She agreed that the Commonwealth had given some room for movement on wire-free running, given an interest in its technical viability, but the Government had already accepted that it would be a requirement.

“It’s the extent to which it can run, particularly along Adelaide Avenue, that probably will become the main issue,” she said.

“Our current vehicle can undertake wire-free running anyway so we have future-proofed our existing vehicles for that,” Ms Fitzharris said.

“The Commonwealth made clear, which we absolutely agree with, that the amenity and heritage value of the Parliamentary Triangle be retained,” she said.

“And we will make the case to the Commonwealth that not only can we do that, but we can actually enhance the amenity of the Parliamentary Triangle with light rail.”

Ms Fitzharris said that in Stage 1 all of the trees removed had been replaced and more planted, and that approach would continue.

She welcomed the fact that the Commonwealth had responded before the May election and looked forward to immediate discussions with the new Government, which if Labor, might be more sympathetic to the ACT’s light rail plans.

Assistant Minister for Regional Development and Territories Sussan Ley said the Federal Government encouraged the National Capital Authority and the ACT Government to continue working together to ensure that the proposed route for the project is consistent with the National Capital Plan.

Ms Fitzharris continued to refuse to provide a firm starting date for Stage 1, except that it would be some time in April.


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62 Responses to Light rail: Government opts for more direct route to Woden
Cary Elliot Johnson Cary Elliot Johnson 12:33 pm 09 Mar 19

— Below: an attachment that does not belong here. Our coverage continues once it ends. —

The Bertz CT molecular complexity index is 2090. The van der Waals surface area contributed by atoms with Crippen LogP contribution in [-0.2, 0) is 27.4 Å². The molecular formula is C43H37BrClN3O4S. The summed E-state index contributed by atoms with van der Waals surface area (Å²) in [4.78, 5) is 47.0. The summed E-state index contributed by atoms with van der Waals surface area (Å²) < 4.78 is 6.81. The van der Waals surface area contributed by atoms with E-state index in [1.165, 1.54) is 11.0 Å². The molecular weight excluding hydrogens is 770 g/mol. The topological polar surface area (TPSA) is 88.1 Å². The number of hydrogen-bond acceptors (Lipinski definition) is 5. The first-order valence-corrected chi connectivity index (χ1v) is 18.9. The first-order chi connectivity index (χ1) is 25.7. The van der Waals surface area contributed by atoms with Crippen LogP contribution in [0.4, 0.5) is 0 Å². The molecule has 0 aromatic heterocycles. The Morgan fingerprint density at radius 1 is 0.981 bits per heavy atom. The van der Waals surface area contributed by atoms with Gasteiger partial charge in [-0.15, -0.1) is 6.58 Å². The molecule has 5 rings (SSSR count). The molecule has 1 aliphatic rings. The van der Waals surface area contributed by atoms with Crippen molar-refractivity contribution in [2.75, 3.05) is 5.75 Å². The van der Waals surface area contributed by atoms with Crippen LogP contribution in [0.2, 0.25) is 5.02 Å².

Protect the old tree next to the Curtin flyover as well.

Krste Saklamaev Krste Saklamaev 6:01 pm 08 Mar 19

What a waste of money

Maelinar Maelinar 2:37 pm 08 Mar 19

I think they should drain the lake and tunnel straight under parliament house, then put up a subway link into parliament and keep going in a straight line until they pop out at Adelaide avenue. Make it waterproof and then refill the lake.

Ultimately cheaper and with probably less approvals since the lake is man made anyway.

bj_ACT bj_ACT 1:59 pm 08 Mar 19

I note some of the complaints about the upcoming Rapid Bus route design and the loss of peak hour Expresso Busses from a fair few suburbs.

Good news is that I think on the whole, Bus transport will improve for many Canberrans and so it should because the ACT Government is spending a lot of extra money on the extra Busses, Drivers, Routes and Services.

Bad news however, and the nub of the issue, while many suburbs are winners, quite a number of Suburbs are clear losers under the changes to the Bus system. We regularly see their complaints on the Riotact and Canberra Times letters and hear their concerns when you sit next to them on the Bus.